13. The impact of coulombic interactions among polar molecules and metal substrates on flow and lubrication properties

    NASA Astrophysics Data System (ADS)

    Gkagkas, K.; Ponnuchamy, V.

    2017-09-01

    In the current work we present an extensive study on the impact of short- and long-range interactions between solids and liquids on the hydrodynamic and lubrication behaviour of a tribological system. We have implemented a coarse grain molecular dynamics description of two ionic liquids (ILs) as lubricants which are confined by two infinitely long flat iron solids and which are subjected to a shearing flow. The impact of surface polarizability and molecule geometry on the ion arrangement under shearing has been studied in detail. The results have revealed two regimes of lubrication, with a liquid phase being present under low normal loads, while solidification of the ILs, accompanied by a steep rise of normal forces and significant wall slip is observed at small plate-to-plate distances.

  14. Impact of presowing laser irradiation of seeds on sugar beet properties

    NASA Astrophysics Data System (ADS)

    Sacała, E.; Demczuk, A.; Grzyś, E.; Prośba-Białczyk, U.; Szajsner, H.

    2012-07-01

    The aim of the experiment was to establish the influence of biostimulation on the sugar beet seeds. The seeds came from the specialized breeding program energ'hill or were irradiated by the laser in two doses. The impact of the biostimulation was analyzed by determining the nitrate reductase activity and the nitrate, chlorophyll and carotenoids contents in leaves, as well as, the dry matter and sugar concentration in mature roots. The field experiment was established for two sugar beet cultivars. Biostimulation by irradiation and a special seed breeding program energ'hill had a positive influence on some examined parameters (particularly on nitrate reductase activity in Ruveta and in numerous cases on photosynthetic pigments in both cultivars). Regarding the dry matter accumulation and sugar concentration this impact was more favourable for Tiziana than for Ruveta cultivar.

  15. Physical Properties of Suevite Section of the Eyreville Core, Chesapeake Bay Impact Structure

    NASA Astrophysics Data System (ADS)

    Elbra, T.; Pesonen, L. J.

    2007-12-01

    Chesapeake is a 35 Ma old shallow marine, complex impact structure with a diameter of ca. 85 km. The structure has previously been mapped with shallow drillings. Recently, the deep drilling into inner crater zone near Cape Charles was carried out in order to provide constraints on cratering processes in multi-layered marine targets. The Eyreville-1 core includes three holes with total depth of 1766m (Gohn et al. 2006). We are analyzing the fragments of the Eyreville core including post-impact, impact and basement units of the structure. The sampling interval was chosen dense enough to allow high-resolution petrophysical, paleomagnetic and rock magnetic data to be extracted from the core. Hereby we report the preliminary petrophysical and rock-magnetic data from suevite section of Eyreville core B. Results obtained so far show large variations in magnetic susceptibility data of suevite section. Polymict lithic breccias and cataclasites in lower part of the section are characterized by low magnetic susceptibility (below 0.0003 SI). The upper part, however, consists of more magnetic (susceptibility up to 0.006 SI) suevites. The rock- magnetic measurements (including thermal behavior of magnetic susceptibility and magnetic hysteresis) show the presence of magnetites in lower part of the section. Upper part shows additionally a distinct change in the slope of the susceptibility curve also near 350C, which may indicate the presence of pyrrhotites or maghemites. More extensive studies will be applied in near future in order to clarify the magnetomineralogy and will be presented. References: G. S. Gohn, C. Koeberl, K. G. Miller, W. U. Reimold, C. S. Cockell, J. W. Horton, W. E. Sanford, M. A. Voytek, 2006. Chesapeake Bay Impact Structure Drilled. EOS, vol 87. nr 35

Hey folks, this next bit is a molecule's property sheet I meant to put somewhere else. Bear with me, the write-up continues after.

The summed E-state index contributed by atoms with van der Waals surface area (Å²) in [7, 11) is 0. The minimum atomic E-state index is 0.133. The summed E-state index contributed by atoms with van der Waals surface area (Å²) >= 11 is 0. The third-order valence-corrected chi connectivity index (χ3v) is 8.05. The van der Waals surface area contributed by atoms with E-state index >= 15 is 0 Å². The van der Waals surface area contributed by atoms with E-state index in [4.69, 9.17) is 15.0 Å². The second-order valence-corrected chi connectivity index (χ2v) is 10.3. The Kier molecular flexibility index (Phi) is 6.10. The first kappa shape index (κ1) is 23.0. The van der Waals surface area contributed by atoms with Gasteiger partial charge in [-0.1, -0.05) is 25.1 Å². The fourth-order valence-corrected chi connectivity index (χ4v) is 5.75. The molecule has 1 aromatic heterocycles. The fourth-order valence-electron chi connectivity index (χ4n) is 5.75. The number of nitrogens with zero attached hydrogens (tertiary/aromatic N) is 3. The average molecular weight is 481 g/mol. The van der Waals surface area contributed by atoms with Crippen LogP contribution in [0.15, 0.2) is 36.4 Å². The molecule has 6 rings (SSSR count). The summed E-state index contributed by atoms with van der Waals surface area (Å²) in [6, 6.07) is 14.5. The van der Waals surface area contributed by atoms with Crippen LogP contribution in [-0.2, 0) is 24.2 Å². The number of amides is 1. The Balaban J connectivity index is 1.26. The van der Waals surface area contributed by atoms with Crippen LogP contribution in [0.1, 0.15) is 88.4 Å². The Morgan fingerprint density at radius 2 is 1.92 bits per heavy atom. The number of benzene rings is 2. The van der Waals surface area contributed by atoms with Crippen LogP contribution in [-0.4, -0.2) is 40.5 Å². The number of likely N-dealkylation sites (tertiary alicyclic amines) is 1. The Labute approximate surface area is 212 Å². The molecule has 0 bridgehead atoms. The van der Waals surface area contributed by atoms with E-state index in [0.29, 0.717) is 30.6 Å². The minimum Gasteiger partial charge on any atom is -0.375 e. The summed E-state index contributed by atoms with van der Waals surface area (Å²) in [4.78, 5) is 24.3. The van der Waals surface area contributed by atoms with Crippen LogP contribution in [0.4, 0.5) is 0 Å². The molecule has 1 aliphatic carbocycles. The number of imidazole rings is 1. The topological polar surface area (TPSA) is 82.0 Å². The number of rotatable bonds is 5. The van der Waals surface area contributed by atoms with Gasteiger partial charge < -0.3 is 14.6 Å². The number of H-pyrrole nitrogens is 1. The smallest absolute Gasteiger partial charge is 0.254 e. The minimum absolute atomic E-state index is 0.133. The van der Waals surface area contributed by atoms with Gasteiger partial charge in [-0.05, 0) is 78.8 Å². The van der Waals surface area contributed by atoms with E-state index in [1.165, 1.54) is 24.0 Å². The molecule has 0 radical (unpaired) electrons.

16. Impact Strength and Flexural Properties of Laminated Plastics at High and Low Temperatures

    DTIC Science & Technology

    1946-08-01

    In their impact tests at 158° and 200° Ff Meyer and Erickson stated (reference 4) that the specimen was "tested at room tempera- ture within 15 to...Pbenolio KB, Aab»»toa-r"»brlo Fb«wUo Cottoo-pikrlo Fhtnolia SB, fUgU 3tMCgtiJ-?«p«r Fhanollo Vä, LOW-PMIJOTO u nmuuJA 313, Hlsb-Profliur

  17. The properties of chondrocyte membrane reservoirs and their role in impact-induced cell death.

    PubMed

    Moo, Eng Kuan; Amrein, Matthias; Epstein, Marcelo; Duvall, Mike; Abu Osman, Noor Azuan; Pingguan-Murphy, Belinda; Herzog, Walter

    2013-10-01